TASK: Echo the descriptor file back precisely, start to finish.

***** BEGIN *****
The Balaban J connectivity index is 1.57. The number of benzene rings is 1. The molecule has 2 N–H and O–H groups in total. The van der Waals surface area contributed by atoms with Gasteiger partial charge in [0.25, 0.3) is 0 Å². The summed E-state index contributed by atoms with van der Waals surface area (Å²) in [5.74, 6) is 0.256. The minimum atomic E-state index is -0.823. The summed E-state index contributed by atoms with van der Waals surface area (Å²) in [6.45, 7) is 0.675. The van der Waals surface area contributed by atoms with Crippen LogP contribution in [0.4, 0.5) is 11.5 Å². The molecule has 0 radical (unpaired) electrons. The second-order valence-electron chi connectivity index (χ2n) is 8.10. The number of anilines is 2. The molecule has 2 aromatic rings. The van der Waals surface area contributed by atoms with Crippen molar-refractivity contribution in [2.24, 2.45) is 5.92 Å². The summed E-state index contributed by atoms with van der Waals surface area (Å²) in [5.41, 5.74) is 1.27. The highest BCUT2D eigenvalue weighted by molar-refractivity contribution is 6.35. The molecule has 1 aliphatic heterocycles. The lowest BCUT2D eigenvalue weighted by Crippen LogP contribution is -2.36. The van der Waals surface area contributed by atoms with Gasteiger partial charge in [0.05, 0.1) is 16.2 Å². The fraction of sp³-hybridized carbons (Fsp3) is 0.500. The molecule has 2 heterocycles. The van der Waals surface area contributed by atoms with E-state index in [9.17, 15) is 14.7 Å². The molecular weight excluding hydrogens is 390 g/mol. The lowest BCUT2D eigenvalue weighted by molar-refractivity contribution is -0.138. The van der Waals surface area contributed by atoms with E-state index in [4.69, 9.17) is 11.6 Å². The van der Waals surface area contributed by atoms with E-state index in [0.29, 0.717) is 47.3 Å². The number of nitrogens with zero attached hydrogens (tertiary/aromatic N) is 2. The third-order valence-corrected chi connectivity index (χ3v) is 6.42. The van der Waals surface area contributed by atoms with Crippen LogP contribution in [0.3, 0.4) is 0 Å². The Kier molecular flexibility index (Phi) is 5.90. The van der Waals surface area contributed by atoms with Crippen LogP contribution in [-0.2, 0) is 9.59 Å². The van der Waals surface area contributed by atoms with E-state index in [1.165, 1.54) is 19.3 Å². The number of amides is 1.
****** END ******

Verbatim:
The Balaban J connectivity index is 1.57. The number of benzene rings is 1. The molecule has 2 N–H and O–H groups in total. The van der Waals surface area contributed by atoms with Gasteiger partial charge in [0.25, 0.3) is 0 Å². The summed E-state index contributed by atoms with van der Waals surface area (Å²) in [5.74, 6) is 0.256. The minimum atomic E-state index is -0.823. The summed E-state index contributed by atoms with van der Waals surface area (Å²) in [6.45, 7) is 0.675. The van der Waals surface area contributed by atoms with Crippen LogP contribution in [0.4, 0.5) is 11.5 Å². The molecule has 0 radical (unpaired) electrons. The second-order valence-electron chi connectivity index (χ2n) is 8.10. The number of anilines is 2. The molecule has 2 aromatic rings. The van der Waals surface area contributed by atoms with Crippen molar-refractivity contribution in [2.24, 2.45) is 5.92 Å². The summed E-state index contributed by atoms with van der Waals surface area (Å²) in [5.41, 5.74) is 1.27. The highest BCUT2D eigenvalue weighted by molar-refractivity contribution is 6.35. The molecule has 1 aliphatic heterocycles. The lowest BCUT2D eigenvalue weighted by Crippen LogP contribution is -2.36. The van der Waals surface area contributed by atoms with Gasteiger partial charge in [0.05, 0.1) is 16.2 Å². The fraction of sp³-hybridized carbons (Fsp3) is 0.500. The molecule has 2 heterocycles. The van der Waals surface area contributed by atoms with E-state index in [9.17, 15) is 14.7 Å². The molecular weight excluding hydrogens is 390 g/mol. The lowest BCUT2D eigenvalue weighted by molar-refractivity contribution is -0.138. The van der Waals surface area contributed by atoms with E-state index in [4.69, 9.17) is 11.6 Å². The van der Waals surface area contributed by atoms with E-state index in [0.29, 0.717) is 47.3 Å². The number of nitrogens with zero attached hydrogens (tertiary/aromatic N) is 2. The third-order valence-corrected chi connectivity index (χ3v) is 6.42. The van der Waals surface area contributed by atoms with Crippen LogP contribution in [0.3, 0.4) is 0 Å². The Kier molecular flexibility index (Phi) is 5.90. The van der Waals surface area contributed by atoms with Crippen LogP contribution in [-0.2, 0) is 9.59 Å². The van der Waals surface area contributed by atoms with E-state index in [1.165, 1.54) is 19.3 Å². The number of amides is 1.